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DavidsonX – D001x – Medicinal Chemistry Chapter 10 – Lead Discovery Part 6 – Selective Optimization of Side Activities Video Clip – SOSA Not all hits are found through random screening. One alternative to HTS of a molecular library is called selective optimization of side activities or SOSA.1 The idea of taking a molecule with a primary activity in humans and then enhancing a secondary effect through structural changes describes the most common implementation of SOSA. An advantage to starting a drug discovery program with molecules that have already been tested in humans is that those molecules have already satisfied many safety criteria. With so many drugs failing because of toxic effects, it is natural for a premium to be placed upon safety at the lead discovery stage. Molecules that have been tested in humans also likely have favorable pharmacokinetic profiles. The primary approach for SOSA involves creating a molecular library populated with compounds that have been tested in humans and possibly approved as drugs. The included molecules should affect a broad range of protein targets. The drug library is then used as a starting point and screened against new protein targets. Any hits will presumably have a high potential for clearing the typical hurdles (membrane permeability, metabolism inhibition, etc.) that keep hits from becoming leads.1 A different SOSA approach, which is less deliberate and more opportunistic, takes a molecule with a known side effect and attempts to enhance the side effect activity. Perhaps the most famous example of this SOSA approach is sildenafil. O O O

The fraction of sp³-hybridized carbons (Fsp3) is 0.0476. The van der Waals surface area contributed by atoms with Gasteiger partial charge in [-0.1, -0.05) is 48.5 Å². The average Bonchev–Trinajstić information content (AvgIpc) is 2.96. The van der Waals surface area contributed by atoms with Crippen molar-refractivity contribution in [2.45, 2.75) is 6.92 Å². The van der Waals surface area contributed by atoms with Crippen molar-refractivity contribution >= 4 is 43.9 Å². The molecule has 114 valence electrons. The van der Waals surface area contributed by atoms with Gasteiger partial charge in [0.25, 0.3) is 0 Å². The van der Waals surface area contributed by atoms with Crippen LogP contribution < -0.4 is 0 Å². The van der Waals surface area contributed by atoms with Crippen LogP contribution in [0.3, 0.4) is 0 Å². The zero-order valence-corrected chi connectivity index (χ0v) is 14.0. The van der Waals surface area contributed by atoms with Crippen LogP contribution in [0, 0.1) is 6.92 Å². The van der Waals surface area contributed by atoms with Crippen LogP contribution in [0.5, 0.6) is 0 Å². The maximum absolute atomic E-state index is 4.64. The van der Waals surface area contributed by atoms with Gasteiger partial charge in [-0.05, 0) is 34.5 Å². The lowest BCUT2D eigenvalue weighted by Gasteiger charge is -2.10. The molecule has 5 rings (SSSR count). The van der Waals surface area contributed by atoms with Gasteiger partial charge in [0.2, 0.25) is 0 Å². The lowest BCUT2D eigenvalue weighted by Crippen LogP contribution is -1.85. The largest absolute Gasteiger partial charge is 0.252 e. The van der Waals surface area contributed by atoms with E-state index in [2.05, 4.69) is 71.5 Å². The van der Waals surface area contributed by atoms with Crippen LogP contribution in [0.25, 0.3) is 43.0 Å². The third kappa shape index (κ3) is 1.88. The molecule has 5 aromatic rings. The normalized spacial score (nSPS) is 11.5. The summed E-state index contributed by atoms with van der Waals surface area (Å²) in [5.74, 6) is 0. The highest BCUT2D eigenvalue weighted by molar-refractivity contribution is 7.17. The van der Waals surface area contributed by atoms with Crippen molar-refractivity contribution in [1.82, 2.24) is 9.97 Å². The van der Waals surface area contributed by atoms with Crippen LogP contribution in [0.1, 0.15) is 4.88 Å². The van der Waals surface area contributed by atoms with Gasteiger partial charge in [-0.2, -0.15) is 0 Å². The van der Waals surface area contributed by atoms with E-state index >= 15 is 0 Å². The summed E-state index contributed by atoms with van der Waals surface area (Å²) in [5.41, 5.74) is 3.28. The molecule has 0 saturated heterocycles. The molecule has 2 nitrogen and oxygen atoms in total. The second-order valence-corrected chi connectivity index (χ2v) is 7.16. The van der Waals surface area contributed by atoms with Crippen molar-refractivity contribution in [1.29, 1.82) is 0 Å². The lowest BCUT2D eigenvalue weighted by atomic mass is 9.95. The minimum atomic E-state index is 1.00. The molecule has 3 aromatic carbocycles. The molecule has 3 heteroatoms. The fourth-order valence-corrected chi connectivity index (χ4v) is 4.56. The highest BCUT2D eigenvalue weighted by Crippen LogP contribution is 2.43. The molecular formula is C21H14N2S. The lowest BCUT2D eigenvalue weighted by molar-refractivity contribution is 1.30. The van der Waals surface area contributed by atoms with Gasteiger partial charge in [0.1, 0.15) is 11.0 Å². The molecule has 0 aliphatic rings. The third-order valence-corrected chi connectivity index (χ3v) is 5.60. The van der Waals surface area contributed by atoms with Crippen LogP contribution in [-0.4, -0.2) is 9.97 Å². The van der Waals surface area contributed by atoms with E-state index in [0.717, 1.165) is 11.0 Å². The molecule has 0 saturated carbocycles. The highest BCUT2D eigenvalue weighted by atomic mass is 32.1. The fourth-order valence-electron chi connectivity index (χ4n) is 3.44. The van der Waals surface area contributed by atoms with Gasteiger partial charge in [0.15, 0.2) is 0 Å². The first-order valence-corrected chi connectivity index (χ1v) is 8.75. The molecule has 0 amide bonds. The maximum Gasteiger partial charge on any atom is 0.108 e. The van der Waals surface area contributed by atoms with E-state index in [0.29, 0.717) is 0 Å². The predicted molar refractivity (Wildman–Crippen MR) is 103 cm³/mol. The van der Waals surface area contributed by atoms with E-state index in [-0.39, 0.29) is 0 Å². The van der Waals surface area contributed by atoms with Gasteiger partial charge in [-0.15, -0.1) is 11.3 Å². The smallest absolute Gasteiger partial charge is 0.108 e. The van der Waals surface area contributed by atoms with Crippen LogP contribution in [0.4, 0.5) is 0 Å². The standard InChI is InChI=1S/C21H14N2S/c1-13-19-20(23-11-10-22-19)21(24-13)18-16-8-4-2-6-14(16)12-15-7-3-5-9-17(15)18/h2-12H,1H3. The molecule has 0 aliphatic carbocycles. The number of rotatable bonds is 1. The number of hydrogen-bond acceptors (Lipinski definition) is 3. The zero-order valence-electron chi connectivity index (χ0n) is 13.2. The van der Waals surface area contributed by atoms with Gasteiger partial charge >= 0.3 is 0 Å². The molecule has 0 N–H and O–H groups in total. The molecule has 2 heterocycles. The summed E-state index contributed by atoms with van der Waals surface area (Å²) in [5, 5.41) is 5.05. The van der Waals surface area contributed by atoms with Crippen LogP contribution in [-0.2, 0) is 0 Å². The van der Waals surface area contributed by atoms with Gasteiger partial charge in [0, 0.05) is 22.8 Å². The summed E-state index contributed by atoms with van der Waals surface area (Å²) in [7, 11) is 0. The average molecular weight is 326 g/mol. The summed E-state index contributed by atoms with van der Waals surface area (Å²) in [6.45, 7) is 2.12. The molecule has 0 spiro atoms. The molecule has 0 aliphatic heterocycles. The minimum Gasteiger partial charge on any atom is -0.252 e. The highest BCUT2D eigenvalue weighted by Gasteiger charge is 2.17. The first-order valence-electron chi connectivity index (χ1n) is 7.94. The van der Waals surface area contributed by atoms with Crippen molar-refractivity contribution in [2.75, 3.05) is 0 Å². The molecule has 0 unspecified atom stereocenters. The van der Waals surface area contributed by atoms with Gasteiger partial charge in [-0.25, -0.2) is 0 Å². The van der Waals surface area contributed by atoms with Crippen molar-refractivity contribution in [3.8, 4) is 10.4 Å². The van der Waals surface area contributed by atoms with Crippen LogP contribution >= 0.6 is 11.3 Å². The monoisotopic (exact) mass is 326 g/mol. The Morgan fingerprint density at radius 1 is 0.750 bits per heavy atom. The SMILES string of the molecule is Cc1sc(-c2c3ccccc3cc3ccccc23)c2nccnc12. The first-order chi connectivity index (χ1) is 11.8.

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Sildenafil was a drug in development for the treatment of angina, a condition in which heart muscle does not receive enough oxygen. In early phase trials, sildenafil was found to be poorly effective in the treatment of angina. When the trial was canceled, patients were slow to return their unused medication. It was soon discovered that sildenafil held promise as a treatment of erectile dysfunction. Sildenafil, the angina clinical candidate, become sildenafil, a lead for the treatment of erectile dysfunction. Sildenafil was later approved and became one of the most financially successful drugs in the history of pharmaceuticals. 2 Sildenafil is an atypical example of a SOSA drug. Sildenafil was ineffective in its original use and yet was effective and approved without a single molecular change for a completely different use. It is generally assumed that a SOSA program will require structural modifications to optimize the desired effect of the lead. 1. Wermuth, C. Selective Optimization of Side Activities: Another Way for Drug Discovery. J. Med. Chem. 2004, 47, 1303-1314. 2. Kling, J. From Hypertension to Angina to Viagra. Mod. Drug. Disc. 1998, 1, 31-38.

MOOC Medicinal Chemistry  
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